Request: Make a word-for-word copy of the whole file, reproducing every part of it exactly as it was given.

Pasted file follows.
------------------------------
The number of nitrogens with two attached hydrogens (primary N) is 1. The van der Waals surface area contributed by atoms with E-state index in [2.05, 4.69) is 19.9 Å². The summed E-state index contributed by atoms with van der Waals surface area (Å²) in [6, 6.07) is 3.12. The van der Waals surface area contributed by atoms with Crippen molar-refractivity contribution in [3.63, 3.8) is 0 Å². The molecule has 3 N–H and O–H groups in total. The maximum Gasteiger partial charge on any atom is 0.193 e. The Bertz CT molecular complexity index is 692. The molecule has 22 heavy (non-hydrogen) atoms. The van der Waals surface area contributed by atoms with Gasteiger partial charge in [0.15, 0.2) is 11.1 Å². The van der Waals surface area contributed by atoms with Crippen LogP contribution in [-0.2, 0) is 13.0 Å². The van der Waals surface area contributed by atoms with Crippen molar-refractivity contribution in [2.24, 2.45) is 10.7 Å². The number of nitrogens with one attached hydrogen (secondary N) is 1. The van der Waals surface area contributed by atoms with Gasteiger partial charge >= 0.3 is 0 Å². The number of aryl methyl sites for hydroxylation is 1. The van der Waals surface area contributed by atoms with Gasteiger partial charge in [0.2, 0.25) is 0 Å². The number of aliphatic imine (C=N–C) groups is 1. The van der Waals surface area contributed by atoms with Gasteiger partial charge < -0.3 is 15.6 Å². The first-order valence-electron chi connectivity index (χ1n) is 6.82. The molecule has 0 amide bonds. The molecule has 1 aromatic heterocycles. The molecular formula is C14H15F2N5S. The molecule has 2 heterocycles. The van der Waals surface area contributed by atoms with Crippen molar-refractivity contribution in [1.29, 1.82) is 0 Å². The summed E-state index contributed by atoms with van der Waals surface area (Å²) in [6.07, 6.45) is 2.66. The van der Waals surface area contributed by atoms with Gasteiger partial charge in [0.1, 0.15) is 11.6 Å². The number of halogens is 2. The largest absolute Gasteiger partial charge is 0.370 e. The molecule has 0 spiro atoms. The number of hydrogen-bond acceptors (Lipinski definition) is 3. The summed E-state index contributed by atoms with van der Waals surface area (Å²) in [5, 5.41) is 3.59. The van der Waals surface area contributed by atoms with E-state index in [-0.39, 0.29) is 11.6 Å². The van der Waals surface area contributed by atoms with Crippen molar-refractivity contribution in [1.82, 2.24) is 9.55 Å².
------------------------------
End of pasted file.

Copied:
The number of nitrogens with two attached hydrogens (primary N) is 1. The van der Waals surface area contributed by atoms with E-state index in [2.05, 4.69) is 19.9 Å². The summed E-state index contributed by atoms with van der Waals surface area (Å²) in [6, 6.07) is 3.12. The van der Waals surface area contributed by atoms with Crippen molar-refractivity contribution in [3.63, 3.8) is 0 Å². The molecule has 3 N–H and O–H groups in total. The maximum Gasteiger partial charge on any atom is 0.193 e. The Bertz CT molecular complexity index is 692. The molecule has 22 heavy (non-hydrogen) atoms. The van der Waals surface area contributed by atoms with Gasteiger partial charge in [0.15, 0.2) is 11.1 Å². The van der Waals surface area contributed by atoms with Crippen LogP contribution in [-0.2, 0) is 13.0 Å². The van der Waals surface area contributed by atoms with Crippen molar-refractivity contribution in [2.24, 2.45) is 10.7 Å². The number of nitrogens with one attached hydrogen (secondary N) is 1. The van der Waals surface area contributed by atoms with Gasteiger partial charge >= 0.3 is 0 Å². The number of aryl methyl sites for hydroxylation is 1. The van der Waals surface area contributed by atoms with Gasteiger partial charge in [0.2, 0.25) is 0 Å². The number of aliphatic imine (C=N–C) groups is 1. The van der Waals surface area contributed by atoms with Gasteiger partial charge < -0.3 is 15.6 Å². The first-order valence-electron chi connectivity index (χ1n) is 6.82. The molecule has 0 amide bonds. The molecule has 1 aromatic heterocycles. The molecular formula is C14H15F2N5S. The molecule has 2 heterocycles. The van der Waals surface area contributed by atoms with Crippen molar-refractivity contribution in [1.29, 1.82) is 0 Å². The summed E-state index contributed by atoms with van der Waals surface area (Å²) in [6.07, 6.45) is 2.66. The van der Waals surface area contributed by atoms with Gasteiger partial charge in [0.1, 0.15) is 11.6 Å². The number of halogens is 2. The largest absolute Gasteiger partial charge is 0.370 e. The molecule has 0 spiro atoms. The number of hydrogen-bond acceptors (Lipinski definition) is 3. The summed E-state index contributed by atoms with van der Waals surface area (Å²) in [5, 5.41) is 3.59. The van der Waals surface area contributed by atoms with E-state index in [-0.39, 0.29) is 11.6 Å². The van der Waals surface area contributed by atoms with Crippen molar-refractivity contribution in [1.82, 2.24) is 9.55 Å².